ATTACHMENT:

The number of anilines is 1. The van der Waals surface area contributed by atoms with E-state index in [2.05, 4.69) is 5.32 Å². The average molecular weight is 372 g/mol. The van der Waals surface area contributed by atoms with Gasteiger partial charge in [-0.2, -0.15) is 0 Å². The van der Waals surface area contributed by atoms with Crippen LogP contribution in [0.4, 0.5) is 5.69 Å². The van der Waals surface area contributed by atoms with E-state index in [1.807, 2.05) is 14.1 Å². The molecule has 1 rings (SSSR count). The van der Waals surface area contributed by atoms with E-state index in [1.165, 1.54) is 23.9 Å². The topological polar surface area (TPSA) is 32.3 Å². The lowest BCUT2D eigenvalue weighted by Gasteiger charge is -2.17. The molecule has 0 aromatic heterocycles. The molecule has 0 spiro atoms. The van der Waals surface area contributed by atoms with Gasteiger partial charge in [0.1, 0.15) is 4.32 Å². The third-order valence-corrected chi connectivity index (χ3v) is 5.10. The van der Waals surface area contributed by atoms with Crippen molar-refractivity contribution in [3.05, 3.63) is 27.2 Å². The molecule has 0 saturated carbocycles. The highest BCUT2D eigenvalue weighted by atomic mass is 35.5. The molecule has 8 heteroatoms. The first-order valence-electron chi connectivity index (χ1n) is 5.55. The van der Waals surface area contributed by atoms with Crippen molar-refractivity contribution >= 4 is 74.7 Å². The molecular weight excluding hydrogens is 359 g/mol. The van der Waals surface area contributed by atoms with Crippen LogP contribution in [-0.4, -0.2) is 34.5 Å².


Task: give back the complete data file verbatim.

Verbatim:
The number of anilines is 1. The van der Waals surface area contributed by atoms with E-state index in [2.05, 4.69) is 5.32 Å². The average molecular weight is 372 g/mol. The van der Waals surface area contributed by atoms with Gasteiger partial charge in [-0.2, -0.15) is 0 Å². The van der Waals surface area contributed by atoms with Crippen LogP contribution in [0.4, 0.5) is 5.69 Å². The van der Waals surface area contributed by atoms with E-state index in [1.807, 2.05) is 14.1 Å². The molecule has 1 rings (SSSR count). The van der Waals surface area contributed by atoms with E-state index in [1.165, 1.54) is 23.9 Å². The topological polar surface area (TPSA) is 32.3 Å². The lowest BCUT2D eigenvalue weighted by Gasteiger charge is -2.17. The molecule has 0 aromatic heterocycles. The molecule has 0 spiro atoms. The van der Waals surface area contributed by atoms with Gasteiger partial charge in [0.1, 0.15) is 4.32 Å². The third-order valence-corrected chi connectivity index (χ3v) is 5.10. The van der Waals surface area contributed by atoms with Crippen molar-refractivity contribution in [3.05, 3.63) is 27.2 Å². The molecule has 0 saturated carbocycles. The highest BCUT2D eigenvalue weighted by atomic mass is 35.5. The molecule has 8 heteroatoms. The first-order valence-electron chi connectivity index (χ1n) is 5.55. The van der Waals surface area contributed by atoms with Crippen molar-refractivity contribution >= 4 is 74.7 Å². The molecular weight excluding hydrogens is 359 g/mol. The van der Waals surface area contributed by atoms with Crippen LogP contribution in [-0.4, -0.2) is 34.5 Å².